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Level Zero: Extraction Looks Like Alien: Isolation With Multiplayer

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DogHowl Games' PvPvE extraction shooter proudly wears its inspirations on its sleeve.

In an industry obsessed with sequels, we somehow never got a follow-up to the brilliant Alien: Isolation from Creative Assembly. In Level Zero: Extraction, plenty of things are different; the development team, the number of players, and the win conditions all come to mind. But elements such as the claustrophobic atmosphere and predator-versus-prey gameplay loop are very much still present and clearly inspired by the sci-fi horror classic, giving this upcoming multiplayer horror game a strong first step in a quickly growing genre.

Level Zero: Extraction (LZE) combines two ongoing trends in multiplayer games: extraction shooters, such as Escape from Tarkov, and asymmetrical horror, like Dead By Daylight. While those two games may be the titans in their respective fields, LZE is made with the hope that mixing them together alongside some novel multiplayer mechanics can help it stand out. As it turns out, in space, your friends can hear you scream.

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Now Playing: Level Zero: Extraction — Official Multiplayer Extraction Horror Gameplay Reveal Trailer

Set in a new story universe where futuristic genetic testing has gone awry aboard a space station, LZE pits multiple teams of human soldiers against each other all while a monstrous alien threat lurks throughout the facility, too. DogHowl Games said multiple betas are planned, and an early access period will follow, so things like team sizes are still to be determined--they may change depending on the map or other factors--but right now, the plan is to have three teams of three soldiers and a pair of cooperating monsters, giving a round four teams total in a 3v3v3v2 format.

For extraction shooter fans, the objective is familiar: Drop in, loot up, and escape before it's too late. That means you'll not only want to fend off enemy soldiers, but also the monsters hiding in the darkness. The monsters can only be killed with light, and during a hands-off demo, the studio explained how there will be several ways for each team to toy with this strategy. Different light sources, like flares, room lighting, and flashlights, will have their own uses, but the monsters can also destroy some lights with attacks like acid spit that extinguish the would-be salvation.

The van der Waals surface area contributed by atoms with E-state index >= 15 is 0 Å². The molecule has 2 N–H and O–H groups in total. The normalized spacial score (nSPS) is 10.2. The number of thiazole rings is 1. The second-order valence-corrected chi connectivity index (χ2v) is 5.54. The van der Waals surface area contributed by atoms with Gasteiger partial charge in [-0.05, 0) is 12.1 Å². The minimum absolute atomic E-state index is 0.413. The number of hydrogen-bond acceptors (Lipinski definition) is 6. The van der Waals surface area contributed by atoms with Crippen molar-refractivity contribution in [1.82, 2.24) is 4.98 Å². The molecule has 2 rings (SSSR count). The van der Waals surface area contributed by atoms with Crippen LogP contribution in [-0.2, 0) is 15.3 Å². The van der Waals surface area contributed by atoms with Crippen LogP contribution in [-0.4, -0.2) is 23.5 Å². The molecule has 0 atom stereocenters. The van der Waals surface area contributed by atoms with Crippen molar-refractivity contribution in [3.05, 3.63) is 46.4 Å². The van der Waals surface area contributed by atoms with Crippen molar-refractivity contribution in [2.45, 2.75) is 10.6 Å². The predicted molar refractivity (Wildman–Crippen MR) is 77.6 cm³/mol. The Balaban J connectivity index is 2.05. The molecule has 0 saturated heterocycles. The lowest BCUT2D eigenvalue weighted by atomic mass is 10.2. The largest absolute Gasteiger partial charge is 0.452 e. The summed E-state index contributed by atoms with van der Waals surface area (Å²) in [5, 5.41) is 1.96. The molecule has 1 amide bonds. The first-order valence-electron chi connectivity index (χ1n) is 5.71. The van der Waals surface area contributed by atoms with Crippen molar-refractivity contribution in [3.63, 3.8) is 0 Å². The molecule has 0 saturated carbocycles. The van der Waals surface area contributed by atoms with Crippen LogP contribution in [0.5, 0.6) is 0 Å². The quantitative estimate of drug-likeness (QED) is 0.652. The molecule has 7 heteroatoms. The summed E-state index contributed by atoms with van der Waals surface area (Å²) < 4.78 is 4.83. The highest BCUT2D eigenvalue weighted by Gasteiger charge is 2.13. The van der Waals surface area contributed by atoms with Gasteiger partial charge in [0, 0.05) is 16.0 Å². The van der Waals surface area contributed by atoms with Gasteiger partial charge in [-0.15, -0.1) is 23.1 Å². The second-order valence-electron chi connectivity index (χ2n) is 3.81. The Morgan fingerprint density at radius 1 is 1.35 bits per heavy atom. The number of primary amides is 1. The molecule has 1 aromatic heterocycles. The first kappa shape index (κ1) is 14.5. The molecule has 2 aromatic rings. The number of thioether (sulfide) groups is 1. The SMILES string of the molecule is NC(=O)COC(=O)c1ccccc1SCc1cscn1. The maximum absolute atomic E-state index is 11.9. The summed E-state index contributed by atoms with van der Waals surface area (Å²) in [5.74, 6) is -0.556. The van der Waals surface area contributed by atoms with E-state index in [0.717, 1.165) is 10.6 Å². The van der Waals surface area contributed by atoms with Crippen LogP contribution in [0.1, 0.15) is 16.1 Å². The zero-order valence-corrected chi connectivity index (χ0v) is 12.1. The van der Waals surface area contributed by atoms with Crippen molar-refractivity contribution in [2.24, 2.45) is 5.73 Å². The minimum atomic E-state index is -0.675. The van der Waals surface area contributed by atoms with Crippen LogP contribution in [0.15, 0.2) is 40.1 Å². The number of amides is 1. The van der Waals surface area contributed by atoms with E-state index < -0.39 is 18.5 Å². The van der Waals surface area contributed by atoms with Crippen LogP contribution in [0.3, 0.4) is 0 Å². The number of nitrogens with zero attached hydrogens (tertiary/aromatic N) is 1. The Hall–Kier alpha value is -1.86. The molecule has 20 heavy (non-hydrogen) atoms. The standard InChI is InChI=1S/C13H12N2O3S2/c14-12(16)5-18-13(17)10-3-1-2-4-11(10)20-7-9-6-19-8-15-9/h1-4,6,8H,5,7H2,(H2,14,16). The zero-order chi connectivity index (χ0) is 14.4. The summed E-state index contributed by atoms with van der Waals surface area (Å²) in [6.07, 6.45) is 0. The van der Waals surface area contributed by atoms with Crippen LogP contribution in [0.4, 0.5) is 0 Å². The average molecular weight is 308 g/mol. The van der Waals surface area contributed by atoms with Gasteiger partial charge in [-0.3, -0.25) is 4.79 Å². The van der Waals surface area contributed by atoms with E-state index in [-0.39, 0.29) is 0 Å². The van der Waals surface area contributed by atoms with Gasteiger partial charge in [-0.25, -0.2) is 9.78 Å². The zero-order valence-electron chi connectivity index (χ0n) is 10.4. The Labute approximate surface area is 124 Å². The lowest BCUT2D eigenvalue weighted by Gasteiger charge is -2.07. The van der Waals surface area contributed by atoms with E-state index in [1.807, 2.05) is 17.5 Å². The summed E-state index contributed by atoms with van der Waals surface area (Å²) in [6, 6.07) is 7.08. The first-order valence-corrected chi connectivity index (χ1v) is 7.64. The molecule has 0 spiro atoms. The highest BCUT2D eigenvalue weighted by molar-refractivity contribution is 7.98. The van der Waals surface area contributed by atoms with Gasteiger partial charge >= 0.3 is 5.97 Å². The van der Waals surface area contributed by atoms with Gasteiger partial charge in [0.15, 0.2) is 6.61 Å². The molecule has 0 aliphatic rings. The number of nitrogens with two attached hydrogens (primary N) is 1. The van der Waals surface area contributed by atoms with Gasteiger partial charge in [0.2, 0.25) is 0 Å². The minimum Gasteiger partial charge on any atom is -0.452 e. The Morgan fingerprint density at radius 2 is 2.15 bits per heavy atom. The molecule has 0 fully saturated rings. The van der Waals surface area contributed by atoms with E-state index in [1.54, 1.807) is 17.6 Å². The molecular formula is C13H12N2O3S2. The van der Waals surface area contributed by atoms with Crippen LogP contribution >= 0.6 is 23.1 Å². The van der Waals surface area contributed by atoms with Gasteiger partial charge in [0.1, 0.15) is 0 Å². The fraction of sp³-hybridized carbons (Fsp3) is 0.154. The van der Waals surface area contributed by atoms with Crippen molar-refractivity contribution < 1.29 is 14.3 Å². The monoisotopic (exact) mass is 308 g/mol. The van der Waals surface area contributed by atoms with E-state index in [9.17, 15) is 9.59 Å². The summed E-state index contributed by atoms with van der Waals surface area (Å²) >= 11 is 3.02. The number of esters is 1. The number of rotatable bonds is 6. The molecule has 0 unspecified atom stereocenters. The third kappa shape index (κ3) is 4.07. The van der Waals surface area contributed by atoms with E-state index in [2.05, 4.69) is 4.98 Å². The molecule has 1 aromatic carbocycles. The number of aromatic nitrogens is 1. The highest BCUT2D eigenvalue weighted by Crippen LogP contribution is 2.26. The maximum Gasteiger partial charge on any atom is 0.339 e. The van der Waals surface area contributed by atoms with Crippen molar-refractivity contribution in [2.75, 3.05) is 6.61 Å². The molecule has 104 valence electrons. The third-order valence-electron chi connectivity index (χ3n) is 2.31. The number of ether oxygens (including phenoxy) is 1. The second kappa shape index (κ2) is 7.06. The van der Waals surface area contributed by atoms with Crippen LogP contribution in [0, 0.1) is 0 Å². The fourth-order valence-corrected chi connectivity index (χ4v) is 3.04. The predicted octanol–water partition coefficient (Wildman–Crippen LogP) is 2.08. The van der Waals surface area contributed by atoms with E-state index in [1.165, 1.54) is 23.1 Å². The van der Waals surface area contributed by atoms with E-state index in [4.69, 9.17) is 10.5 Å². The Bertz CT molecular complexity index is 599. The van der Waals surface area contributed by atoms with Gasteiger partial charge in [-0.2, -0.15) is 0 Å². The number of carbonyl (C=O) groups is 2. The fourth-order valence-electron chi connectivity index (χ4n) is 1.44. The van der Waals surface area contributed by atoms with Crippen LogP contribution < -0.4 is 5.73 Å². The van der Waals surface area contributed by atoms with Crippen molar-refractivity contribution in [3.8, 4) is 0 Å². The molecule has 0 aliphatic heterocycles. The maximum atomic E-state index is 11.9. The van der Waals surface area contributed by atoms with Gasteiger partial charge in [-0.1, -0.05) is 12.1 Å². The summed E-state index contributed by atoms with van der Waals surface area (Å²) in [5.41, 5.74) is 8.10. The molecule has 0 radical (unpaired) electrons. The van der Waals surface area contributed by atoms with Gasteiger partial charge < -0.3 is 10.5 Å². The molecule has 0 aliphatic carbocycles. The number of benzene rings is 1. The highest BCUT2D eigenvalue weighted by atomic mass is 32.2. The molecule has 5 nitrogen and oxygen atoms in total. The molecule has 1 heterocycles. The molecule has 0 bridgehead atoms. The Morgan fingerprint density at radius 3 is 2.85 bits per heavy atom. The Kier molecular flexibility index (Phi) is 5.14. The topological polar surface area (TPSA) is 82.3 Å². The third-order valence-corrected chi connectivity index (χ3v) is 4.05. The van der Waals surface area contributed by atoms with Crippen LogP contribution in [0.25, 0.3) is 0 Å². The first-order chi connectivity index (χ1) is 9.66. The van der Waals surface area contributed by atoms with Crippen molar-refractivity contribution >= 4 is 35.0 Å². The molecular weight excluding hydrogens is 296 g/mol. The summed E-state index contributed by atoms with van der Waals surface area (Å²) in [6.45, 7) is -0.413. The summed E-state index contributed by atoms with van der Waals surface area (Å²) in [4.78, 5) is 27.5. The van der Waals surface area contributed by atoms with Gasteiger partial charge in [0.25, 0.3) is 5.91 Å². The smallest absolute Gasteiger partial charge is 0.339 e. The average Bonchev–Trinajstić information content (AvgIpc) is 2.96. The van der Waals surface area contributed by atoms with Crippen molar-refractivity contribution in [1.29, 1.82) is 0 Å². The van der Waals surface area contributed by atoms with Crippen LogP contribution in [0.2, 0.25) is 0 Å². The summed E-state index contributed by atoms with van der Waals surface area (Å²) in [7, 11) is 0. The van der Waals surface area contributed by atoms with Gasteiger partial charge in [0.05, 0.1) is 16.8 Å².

A very clever wrinkle that plays into this is how eliminated players can continue playing as flying drones with limited utilities. Rather than having to spectate a match or quit to the lobby once you've died and your teammates haven't, you can press on as a robot and aid allies by pinging items or screwing with the lights for other teams. Like the team sizes, DogHowl Games says it's still experimenting with the limitations of a drone's abilities, but whatever its toolbelt ends up offering, this seems like a wise way to keep players engaged after they've died in a round.

And players will die, make no mistake. With limited loot to go around and a brutal mix of firearms and melee combat all in first-person, the gameplay I saw had an air of Hunt: Showdown to it. Resource scarcity will drive conflict between humans even when the monsters may not be present. Of course, there's also the opportunity to form uneasy alliances between humans, coming together against their common Xenomorph-like enemy--at least for a little while before they turn on each other near the exits.

There's strength in numbers... for you and the creatures lurking in the shadows.
There's strength in numbers... for you and the creatures lurking in the shadows.

As mentioned, this was a hands-off demo I sat in on, so I can't yet speak to any firsthand experience, but that may soon change. A closed beta for Level Zero: Extraction goes live on March 15, with an open beta to follow later this year before the game eventually launches into Steam Early Access. You can follow along on the game's Steam page for details on joining the beta and more.

What I saw seemed tense and atmospheric, and that's half the battle when you're going for Alien vibes. Hopefully, things like team balancing, gunplay, and progression are similarly well-tuned. If they are, fans of extraction shooters and horror games may converge in a promising middle ground with Level Zero: Extraction.

Mark Delaney on Google+

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Mark Delaney

Mark is an editor at GameSpot. He writes reviews, guides, and other articles, and focuses largely on the horror and sports genres in video games, TV, and movies.

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